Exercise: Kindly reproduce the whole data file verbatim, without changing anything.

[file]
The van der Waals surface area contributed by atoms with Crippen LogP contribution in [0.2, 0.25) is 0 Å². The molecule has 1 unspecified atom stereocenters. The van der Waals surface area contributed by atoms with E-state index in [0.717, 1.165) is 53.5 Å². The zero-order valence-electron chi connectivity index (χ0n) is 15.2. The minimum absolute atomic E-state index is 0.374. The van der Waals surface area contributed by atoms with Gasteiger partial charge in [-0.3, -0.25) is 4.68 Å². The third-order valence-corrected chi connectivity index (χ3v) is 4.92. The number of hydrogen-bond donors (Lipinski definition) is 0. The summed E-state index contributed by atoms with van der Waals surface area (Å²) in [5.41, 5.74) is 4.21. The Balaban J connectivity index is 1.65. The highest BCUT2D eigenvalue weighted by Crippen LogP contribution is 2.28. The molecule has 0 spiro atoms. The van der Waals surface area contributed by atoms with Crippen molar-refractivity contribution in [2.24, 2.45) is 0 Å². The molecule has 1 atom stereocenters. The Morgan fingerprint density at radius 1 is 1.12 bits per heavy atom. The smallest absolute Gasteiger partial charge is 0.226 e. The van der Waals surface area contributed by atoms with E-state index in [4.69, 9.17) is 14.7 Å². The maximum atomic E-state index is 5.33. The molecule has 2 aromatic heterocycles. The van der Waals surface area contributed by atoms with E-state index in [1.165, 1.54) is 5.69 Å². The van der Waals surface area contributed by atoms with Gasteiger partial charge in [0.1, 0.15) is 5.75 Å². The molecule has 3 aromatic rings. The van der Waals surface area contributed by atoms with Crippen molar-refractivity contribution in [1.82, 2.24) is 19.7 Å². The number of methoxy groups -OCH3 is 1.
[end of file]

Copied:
The van der Waals surface area contributed by atoms with Crippen LogP contribution in [0.2, 0.25) is 0 Å². The molecule has 1 unspecified atom stereocenters. The van der Waals surface area contributed by atoms with E-state index in [0.717, 1.165) is 53.5 Å². The zero-order valence-electron chi connectivity index (χ0n) is 15.2. The minimum absolute atomic E-state index is 0.374. The van der Waals surface area contributed by atoms with Gasteiger partial charge in [-0.3, -0.25) is 4.68 Å². The third-order valence-corrected chi connectivity index (χ3v) is 4.92. The number of hydrogen-bond donors (Lipinski definition) is 0. The summed E-state index contributed by atoms with van der Waals surface area (Å²) in [5.41, 5.74) is 4.21. The Balaban J connectivity index is 1.65. The highest BCUT2D eigenvalue weighted by Crippen LogP contribution is 2.28. The molecule has 0 spiro atoms. The van der Waals surface area contributed by atoms with Crippen molar-refractivity contribution in [2.24, 2.45) is 0 Å². The molecule has 1 atom stereocenters. The Morgan fingerprint density at radius 1 is 1.12 bits per heavy atom. The smallest absolute Gasteiger partial charge is 0.226 e. The van der Waals surface area contributed by atoms with E-state index in [4.69, 9.17) is 14.7 Å². The maximum atomic E-state index is 5.33. The molecule has 2 aromatic heterocycles. The van der Waals surface area contributed by atoms with E-state index in [1.165, 1.54) is 5.69 Å². The van der Waals surface area contributed by atoms with Gasteiger partial charge in [0.1, 0.15) is 5.75 Å². The molecule has 3 aromatic rings. The van der Waals surface area contributed by atoms with Crippen molar-refractivity contribution in [1.82, 2.24) is 19.7 Å². The number of methoxy groups -OCH3 is 1.